BIGHORN MOUNTAINS — No matter which road you travel or which trail you hike, you’ll see them … local wildflowers coming into bloom.
May and June are generally considered the start of the wildflower season in our area. With the recent rain and cool temperatures, this year may prove to be exceptional for viewing wildflowers. Or it may not.
“You never know,” said Claire Leon, president of the Bighorn Native Plant Society and an observer of local wildflowers for more than 25 years. “You think it is going to be wonderful and it isn’t. So often there will be good areas, but they change every year. I think last year people thought there wouldn’t be anything up there because it was so dry, but if you found the right place, it was amazing.
“It varies so much from year to year,” she added. “One place will be a magic mountain one year and the next year there is practically nothing there. It depends on the year. The conditions have to be just right for us to have the optimum show, but there are always wildflowers.”
There are many common wildflowers that consistently put on a show this time of year, includingshooting stars, lupines, golden banners, balsamroot and phlox. Amy Erickson, a member of the Bighorn Native Plant Society and a botanist by training, said the climate and topography of the Sheridan area combines to create a diverse offering of wildflowers for viewing.
“I think variation in moisture as well as variation in altitudes,” she said about what contributes to the variety of wildflowers in our area. “There is a wide variety of diversity of wildflowers here. You have the prairies, the lower grasslands and then you move up in the Bighorns and even in the wilderness areas there is tundra-like habitat.”
“Right now the golden banner is very prolific,” Erickson said. “It is a yellow pea. It is kind of all over right now. And lupine is starting to flower pretty well and balsamroot. It is showy, kind of like a sunflower with big broad leaves.”
Leon said there are many common wildflowers that folks can become familiar with quickly and easily, but the Bighorns are also home to rare, more unique flowers. One of them is the stunning mountain lady’s slipper. The flower is actually a member of the orchid family and is found in other areas of the Rocky Mountains, but only one place in Wyoming.
“Because this is only found in the Bighorns and only on the east slope, that is something very special for this area,” Leon said.
Of course, as with almost any outdoors endeavor, there are rules of etiquette to protect the resource.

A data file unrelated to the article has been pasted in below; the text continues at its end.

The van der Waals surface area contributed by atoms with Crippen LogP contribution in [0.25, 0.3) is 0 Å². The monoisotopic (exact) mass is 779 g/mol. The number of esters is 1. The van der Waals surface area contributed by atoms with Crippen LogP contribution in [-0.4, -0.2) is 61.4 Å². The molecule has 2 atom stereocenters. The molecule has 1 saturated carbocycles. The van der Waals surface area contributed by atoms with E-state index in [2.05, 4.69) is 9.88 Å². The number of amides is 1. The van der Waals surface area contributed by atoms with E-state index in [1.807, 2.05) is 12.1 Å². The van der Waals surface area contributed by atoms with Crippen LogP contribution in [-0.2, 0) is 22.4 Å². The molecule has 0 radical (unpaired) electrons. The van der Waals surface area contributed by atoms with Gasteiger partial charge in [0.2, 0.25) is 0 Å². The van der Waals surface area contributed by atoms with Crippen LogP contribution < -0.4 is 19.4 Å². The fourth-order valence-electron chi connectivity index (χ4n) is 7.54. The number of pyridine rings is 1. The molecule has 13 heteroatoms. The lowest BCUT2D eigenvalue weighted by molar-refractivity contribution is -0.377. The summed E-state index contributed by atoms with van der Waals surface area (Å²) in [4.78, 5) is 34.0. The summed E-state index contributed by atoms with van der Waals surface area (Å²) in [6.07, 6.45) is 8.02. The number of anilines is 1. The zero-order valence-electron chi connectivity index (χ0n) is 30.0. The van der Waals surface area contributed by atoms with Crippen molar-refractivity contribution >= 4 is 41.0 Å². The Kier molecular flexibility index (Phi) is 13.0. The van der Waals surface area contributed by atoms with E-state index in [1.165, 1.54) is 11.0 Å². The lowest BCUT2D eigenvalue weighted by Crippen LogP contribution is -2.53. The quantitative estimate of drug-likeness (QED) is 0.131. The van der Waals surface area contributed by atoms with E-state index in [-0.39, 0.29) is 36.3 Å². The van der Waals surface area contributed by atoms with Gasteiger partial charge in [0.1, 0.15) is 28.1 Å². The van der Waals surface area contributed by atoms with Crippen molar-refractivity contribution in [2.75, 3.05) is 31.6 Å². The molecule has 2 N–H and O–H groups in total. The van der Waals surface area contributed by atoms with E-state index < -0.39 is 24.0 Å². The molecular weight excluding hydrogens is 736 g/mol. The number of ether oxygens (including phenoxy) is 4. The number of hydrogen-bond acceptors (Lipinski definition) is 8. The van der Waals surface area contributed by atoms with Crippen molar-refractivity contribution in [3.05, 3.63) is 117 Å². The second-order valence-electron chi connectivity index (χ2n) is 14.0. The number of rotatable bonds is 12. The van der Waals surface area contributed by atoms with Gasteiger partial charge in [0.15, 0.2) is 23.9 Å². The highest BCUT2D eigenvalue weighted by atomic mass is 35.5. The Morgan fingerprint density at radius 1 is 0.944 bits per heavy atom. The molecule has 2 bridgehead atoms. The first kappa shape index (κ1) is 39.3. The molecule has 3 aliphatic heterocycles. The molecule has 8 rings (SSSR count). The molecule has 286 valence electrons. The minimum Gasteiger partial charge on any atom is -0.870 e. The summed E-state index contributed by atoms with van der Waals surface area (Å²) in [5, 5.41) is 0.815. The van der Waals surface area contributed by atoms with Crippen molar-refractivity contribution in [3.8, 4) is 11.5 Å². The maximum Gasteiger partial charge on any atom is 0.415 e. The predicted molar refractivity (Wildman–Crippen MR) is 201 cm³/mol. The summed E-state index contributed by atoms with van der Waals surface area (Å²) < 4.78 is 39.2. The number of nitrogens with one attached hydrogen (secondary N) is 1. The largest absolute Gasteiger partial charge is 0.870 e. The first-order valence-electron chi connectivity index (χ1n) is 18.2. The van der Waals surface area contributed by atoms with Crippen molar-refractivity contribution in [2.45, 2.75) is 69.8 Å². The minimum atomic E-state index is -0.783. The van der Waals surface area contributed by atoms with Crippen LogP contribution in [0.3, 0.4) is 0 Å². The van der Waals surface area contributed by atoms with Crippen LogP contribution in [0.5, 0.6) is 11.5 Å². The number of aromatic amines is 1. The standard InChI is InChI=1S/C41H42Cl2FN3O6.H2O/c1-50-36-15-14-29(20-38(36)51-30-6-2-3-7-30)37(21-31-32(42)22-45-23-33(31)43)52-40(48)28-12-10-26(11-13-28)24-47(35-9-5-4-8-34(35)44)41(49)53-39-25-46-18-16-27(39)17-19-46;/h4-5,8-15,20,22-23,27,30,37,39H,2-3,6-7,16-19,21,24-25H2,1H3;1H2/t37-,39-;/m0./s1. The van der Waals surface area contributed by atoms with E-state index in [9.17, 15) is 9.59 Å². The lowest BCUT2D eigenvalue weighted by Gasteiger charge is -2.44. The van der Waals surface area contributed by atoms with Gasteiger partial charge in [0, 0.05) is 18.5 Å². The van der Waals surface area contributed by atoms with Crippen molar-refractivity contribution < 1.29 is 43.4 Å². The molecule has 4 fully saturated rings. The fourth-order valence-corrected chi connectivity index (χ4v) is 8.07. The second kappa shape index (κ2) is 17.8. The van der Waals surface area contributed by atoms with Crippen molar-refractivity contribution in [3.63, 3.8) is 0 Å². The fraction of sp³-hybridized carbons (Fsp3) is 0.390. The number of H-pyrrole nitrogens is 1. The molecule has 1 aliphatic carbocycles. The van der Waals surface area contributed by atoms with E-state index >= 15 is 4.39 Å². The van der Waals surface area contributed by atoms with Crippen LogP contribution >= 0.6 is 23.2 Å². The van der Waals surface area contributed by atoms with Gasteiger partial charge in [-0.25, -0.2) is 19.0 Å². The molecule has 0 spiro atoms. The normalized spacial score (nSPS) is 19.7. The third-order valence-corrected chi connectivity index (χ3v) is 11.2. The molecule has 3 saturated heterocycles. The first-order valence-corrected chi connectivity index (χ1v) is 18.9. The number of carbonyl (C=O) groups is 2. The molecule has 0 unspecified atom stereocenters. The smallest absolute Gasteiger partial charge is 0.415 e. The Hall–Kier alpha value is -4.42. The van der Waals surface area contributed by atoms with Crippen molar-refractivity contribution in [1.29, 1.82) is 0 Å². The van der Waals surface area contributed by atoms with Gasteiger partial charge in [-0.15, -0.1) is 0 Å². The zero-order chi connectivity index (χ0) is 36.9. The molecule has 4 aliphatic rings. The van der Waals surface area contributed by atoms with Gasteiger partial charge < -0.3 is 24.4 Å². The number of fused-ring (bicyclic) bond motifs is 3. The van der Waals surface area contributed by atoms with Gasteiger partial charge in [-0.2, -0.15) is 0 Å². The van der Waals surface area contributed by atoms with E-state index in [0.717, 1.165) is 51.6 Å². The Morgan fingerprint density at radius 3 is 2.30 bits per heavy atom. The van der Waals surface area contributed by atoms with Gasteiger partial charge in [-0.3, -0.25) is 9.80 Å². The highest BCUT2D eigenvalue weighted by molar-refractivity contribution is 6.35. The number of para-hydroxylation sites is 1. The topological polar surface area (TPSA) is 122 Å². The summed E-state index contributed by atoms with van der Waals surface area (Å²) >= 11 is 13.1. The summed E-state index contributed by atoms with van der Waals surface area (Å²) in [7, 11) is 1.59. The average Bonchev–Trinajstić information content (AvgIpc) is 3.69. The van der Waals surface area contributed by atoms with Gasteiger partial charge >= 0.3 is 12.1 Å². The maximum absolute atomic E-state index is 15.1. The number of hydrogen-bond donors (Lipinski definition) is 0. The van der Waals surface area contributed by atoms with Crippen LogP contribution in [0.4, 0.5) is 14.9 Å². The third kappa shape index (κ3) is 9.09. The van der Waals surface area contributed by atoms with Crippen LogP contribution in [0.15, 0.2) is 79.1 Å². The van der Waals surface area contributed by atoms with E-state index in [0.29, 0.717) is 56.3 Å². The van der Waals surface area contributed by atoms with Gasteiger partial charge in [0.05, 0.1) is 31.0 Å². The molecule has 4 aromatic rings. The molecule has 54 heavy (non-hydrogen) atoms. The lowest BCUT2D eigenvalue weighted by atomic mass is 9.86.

“Do as little damage as possible,” Leon said. “I think what does the most damage is the ATVs going off the trail. A few years ago I saw an area where there were a bunch of the mountain lady’s slippers and an ATV had gone right through the field and of course they can do a lot of damage.”
Erickson also cautioned against picking a bouquet of wildflowers to take home.
“When flowers are picked, of course, that takes away from the possible seed reproduction in that area and will reduce their population,” she said. “You want to enjoy them in their natural habitat. Enjoy them where they are. Take some pictures if you want to take something back with you. When you take the flower they can’t produce any seed.”
In order to help local residents with identification of local wildflowers, the Bighorn Native Plant Society offers several guided field trips during the spring and summer months. The next trip is tomorrow, June 9, at Penrose Park Trail in Story. The trip begins at the trailhead at the end of Penrose Lane at 9 a.m.
Another trip is planned for Saturday, July 13 on Pasture Park Trail near Buffalo. Field trip participants are asked to meet at the Shopko in Buffalo at 129 Harmony St. at 8:30 a.m.
No reservations are required for the guided trips, but participants should plan to bring weather-appropriate clothing, water and snacks, a camera (optional) and wear comfortable shoes.
Both Erickson and Leon said the trips are appropriate for people of all ages and while some of the hikes involve some steep ascents, the group travels slowly and makes frequent stops so the trips are not too physically demanding.
There are approximately 80 members of the plant society. Dues are just $5 per year and informational newsletters are mailed out twice a year with information on upcoming field trips and educational articles on featured plant species. To join the group or find out more information, contact Leon at email@example.com.